Clinical Dietitian: Job Outlook & Career Info

Mar 14, 2019

Career Definition for a Clinical Dietician

Clinical dietitians design and supervise custom nutritional programs for health care patients after conducting assessments of the patients' individual needs. Some clinical dietitians specialize in a particular area, such as children's diabetic dietetics or nutrition for people with high blood pressure. Many types of health care facilities, including hospitals, outpatient centers and nursing homes, employ clinical dietitians.

Required Education Bachelor's degree; optional advanced courses and internships
Job Duties Assessing patients' individual needs, designing and supervising custom nutritional programs, providing specialist care where qualified
Median Salary (2017) $59,410 for dietitians and nutritionists*
Job Outlook (2016-2026) 15% growth for dietitians and nutritionists*

Source: *U.S. Bureau of Labor Statistics

Required Education

Students interested in becoming clinical dietitians should take courses such as nutrition, physiology, chemistry, biology and biochemistry. Advanced courses may cover metabolism, antioxidants, proteins and biometrics. During or after their degree programs, they usually complete an internship.

In addition to a bachelor's or master's degree, most states require clinical dietitians to obtain a state license or certification. The criteria for obtaining certification varies by state, but typically involves attaining formal education, including hands-on clinical training, and passing a written test. Registered Dietitian (RD) is a popular professional credential.

Required Job Skills

Clinical dietitians need to be detail-oriented, should have excellent communication skills and should be able to work on their feet most of the day. They must also be sensitive to their patients' needs and should be able to operate medical testing equipment.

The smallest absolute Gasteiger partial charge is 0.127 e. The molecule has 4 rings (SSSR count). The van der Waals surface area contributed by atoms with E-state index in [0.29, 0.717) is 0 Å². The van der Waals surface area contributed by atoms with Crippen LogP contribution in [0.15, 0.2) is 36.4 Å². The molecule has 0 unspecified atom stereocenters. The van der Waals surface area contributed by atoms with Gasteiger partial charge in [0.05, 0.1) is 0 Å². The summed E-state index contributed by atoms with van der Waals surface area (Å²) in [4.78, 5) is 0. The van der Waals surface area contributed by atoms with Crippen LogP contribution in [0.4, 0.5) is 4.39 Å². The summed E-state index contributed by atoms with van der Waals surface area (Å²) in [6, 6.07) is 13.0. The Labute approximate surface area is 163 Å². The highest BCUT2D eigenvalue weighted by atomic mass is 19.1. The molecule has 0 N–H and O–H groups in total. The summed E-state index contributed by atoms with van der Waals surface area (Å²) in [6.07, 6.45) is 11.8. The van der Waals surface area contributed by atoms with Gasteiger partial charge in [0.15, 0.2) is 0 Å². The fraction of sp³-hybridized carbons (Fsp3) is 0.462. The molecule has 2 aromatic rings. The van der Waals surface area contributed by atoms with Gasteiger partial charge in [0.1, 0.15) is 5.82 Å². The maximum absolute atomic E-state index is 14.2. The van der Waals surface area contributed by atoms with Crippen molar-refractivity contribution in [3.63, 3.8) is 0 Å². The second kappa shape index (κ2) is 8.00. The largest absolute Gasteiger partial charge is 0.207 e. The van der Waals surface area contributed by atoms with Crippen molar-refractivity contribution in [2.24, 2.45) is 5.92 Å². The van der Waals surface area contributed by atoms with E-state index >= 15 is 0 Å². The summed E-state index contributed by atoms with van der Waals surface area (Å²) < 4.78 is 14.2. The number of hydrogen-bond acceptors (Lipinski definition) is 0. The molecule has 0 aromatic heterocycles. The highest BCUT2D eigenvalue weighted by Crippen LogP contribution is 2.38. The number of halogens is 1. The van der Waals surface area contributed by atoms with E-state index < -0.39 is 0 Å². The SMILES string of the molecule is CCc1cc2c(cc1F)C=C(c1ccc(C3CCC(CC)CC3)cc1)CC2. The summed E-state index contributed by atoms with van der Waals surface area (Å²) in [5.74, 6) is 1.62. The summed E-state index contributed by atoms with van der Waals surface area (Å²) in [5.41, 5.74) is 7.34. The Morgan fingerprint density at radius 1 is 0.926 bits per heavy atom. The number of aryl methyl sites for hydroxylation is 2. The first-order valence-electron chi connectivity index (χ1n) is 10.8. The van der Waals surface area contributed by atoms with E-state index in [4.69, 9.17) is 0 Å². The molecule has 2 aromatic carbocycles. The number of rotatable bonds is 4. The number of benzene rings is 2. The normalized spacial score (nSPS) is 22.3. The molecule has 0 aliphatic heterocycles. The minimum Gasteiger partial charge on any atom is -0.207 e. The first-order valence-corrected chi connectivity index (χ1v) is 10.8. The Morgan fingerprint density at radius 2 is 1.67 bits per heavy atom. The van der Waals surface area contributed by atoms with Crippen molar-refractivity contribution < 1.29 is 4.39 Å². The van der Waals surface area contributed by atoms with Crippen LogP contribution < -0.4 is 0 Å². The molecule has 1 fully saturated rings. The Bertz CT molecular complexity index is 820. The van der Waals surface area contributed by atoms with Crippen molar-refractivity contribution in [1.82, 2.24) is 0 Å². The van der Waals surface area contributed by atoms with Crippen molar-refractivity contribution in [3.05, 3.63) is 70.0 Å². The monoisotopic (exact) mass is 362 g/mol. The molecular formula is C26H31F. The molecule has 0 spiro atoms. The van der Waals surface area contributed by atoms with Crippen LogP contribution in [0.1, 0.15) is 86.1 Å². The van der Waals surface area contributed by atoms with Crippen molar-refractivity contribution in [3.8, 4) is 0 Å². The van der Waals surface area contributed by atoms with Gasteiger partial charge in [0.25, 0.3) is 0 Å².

Career and Economic Outlook

There is expected to be above-average job growth for dietitians and nutritionists over the 2016-2026 decade of 15%, according to the U.S. Bureau of Labor Statistics (BLS). Growth was largely attributed to an increased awareness on the effects that healthy eating has on overall wellness. The median annual salary among dietitians and nutritionists was reported as $59,410 in May 2017 by the BLS.

Alternative Career Options

If you're looking for an alternative career, here are some options:

Health Educator

This profession may be employed at an organization, school or medical facility where they teach individuals about ways to establish healthy lifestyles. Depending upon the employer, a bachelor's or master's degree in a related field may be required. In 2017, the median salary for health educators was $53,940, while the number of jobs was estimated to increase by 14% from 2016 to 2026, based on BLS data.

Food Service Manager

Food service managers may enter the field with a high school diploma, obtain on-the-job training or have postsecondary education. Managers oversee kitchen operations, including the presentation and portion sizes of food. The BLS predicted an employment increase of 9% in this field from 2016 to 2026. In 2017, food service managers earned a median income of $52,030 per year.

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